Sacks are most certainly not everything. Everyone who has ever dabbled in the unfounded and undetailed process of box score analysis will have based on argument regarding a team or player’s pass rush on the number of sacks that they have. That does not mean that they are not an indicator of such abilities. To some extent, at least, they are. But the whole picture is not provided. You need to dig a little deeper.
The Kansas City Chiefs’ recorded two sacks against the Los Angeles Chargers last Saturday night. One came from Chris Jones, his second in successive games; the other came from Eric Murray on a nicely designed safety blitz, enjoying a free run at Philip Rivers, delivering a thumping, emphatic, joyous hit. That is an average pass-rushing day, if the sacks were all that matters. In fact, against the Chargers, a team who had allowed the least number of sacks in the NFL entering Saturday’s game, something that was in some part due to the improvements made along the offensive, the experienced pre-snap reads of Philip Rivers, the quarterback’s pocket presence, and his quick release, it is indicative of a successful outing for the Chiefs’ pass rush. But this was much more than just a successful outing; this was the Chiefs’ pass rush, ostensibly, back to its best.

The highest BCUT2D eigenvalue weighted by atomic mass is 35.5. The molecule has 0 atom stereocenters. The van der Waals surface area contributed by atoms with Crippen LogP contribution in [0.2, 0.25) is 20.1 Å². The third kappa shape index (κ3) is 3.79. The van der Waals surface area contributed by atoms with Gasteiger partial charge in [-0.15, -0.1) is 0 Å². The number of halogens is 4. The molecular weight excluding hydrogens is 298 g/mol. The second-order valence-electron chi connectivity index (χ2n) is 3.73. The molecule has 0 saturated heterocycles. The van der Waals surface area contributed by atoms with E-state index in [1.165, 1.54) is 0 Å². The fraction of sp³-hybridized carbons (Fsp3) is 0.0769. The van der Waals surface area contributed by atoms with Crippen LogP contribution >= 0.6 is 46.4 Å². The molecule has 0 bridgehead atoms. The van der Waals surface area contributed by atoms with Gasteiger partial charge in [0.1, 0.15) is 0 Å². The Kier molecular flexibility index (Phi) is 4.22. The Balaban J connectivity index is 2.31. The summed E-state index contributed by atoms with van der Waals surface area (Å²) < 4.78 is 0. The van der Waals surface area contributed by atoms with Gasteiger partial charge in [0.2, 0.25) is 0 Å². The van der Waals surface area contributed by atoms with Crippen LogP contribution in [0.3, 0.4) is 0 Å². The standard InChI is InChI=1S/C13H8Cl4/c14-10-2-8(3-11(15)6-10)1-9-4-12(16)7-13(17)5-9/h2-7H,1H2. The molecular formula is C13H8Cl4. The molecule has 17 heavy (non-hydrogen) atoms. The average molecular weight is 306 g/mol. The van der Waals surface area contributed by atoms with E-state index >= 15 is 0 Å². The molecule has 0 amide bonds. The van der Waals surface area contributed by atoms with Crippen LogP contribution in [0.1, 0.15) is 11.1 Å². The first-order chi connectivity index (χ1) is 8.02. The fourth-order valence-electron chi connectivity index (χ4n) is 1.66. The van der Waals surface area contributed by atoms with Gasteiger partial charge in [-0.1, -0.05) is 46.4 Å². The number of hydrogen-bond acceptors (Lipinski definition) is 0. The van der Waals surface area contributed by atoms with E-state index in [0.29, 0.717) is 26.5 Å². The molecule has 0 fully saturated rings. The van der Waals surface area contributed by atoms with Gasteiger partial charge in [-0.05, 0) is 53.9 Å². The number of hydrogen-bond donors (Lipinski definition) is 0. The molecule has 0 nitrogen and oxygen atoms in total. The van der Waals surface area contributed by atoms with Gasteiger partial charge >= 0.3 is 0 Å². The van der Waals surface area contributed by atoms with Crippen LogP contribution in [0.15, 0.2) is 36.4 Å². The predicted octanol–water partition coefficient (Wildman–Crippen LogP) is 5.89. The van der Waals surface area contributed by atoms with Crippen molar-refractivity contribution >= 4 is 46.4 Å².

First, let’s look at the sacks. The first came on a third down thanks to an Eric Murray blitz from safety. It’s a lovely design by Sutton.
Justin Houston drops into coverage – as a slight aside, this is something that most of the time is incredibly frustrating to see. Why would you not allow your best pass rusher to rush, especially on third down or in the red zone? Well, this is why: it creates a protection mismatch. That leaves the RT with no one to block. On the other side, Sutton blitzes both Derrick Johnson and Murray from the linebacker and safety positions, rotating Sorensen, who was initially stationed as the dime linebacker that he so often plays. Because of the coverage rotation, the pressure must be swift. Rivers has a quick release and is good from pre-snap reads. He can often evade a blitzing safety as a result. But because of the overload that Sutton’s design creates, Murray is given a free run at Rivers. With nowhere to go, the sack is inevitable.
The second sack of the day, which also came in the first half, was a far simpler affair.
Essentially, Chris Jones is just better than the offensive guard. It’s that simple. The guard was left one-on-one with Jones, and Jones basically just overpowers him. Jones gets his hand placement spot on: Right under the shoulder-pads of the guard, with a strong base and in full control. At this point, Jones is in command. Then his strength comes into play, sweeping the guard to his right with a strong swipe of his left hand and pull of his right hand (this is why the bench press is so important for linemen). He wins almost instantly, and Rivers has nowhere to go.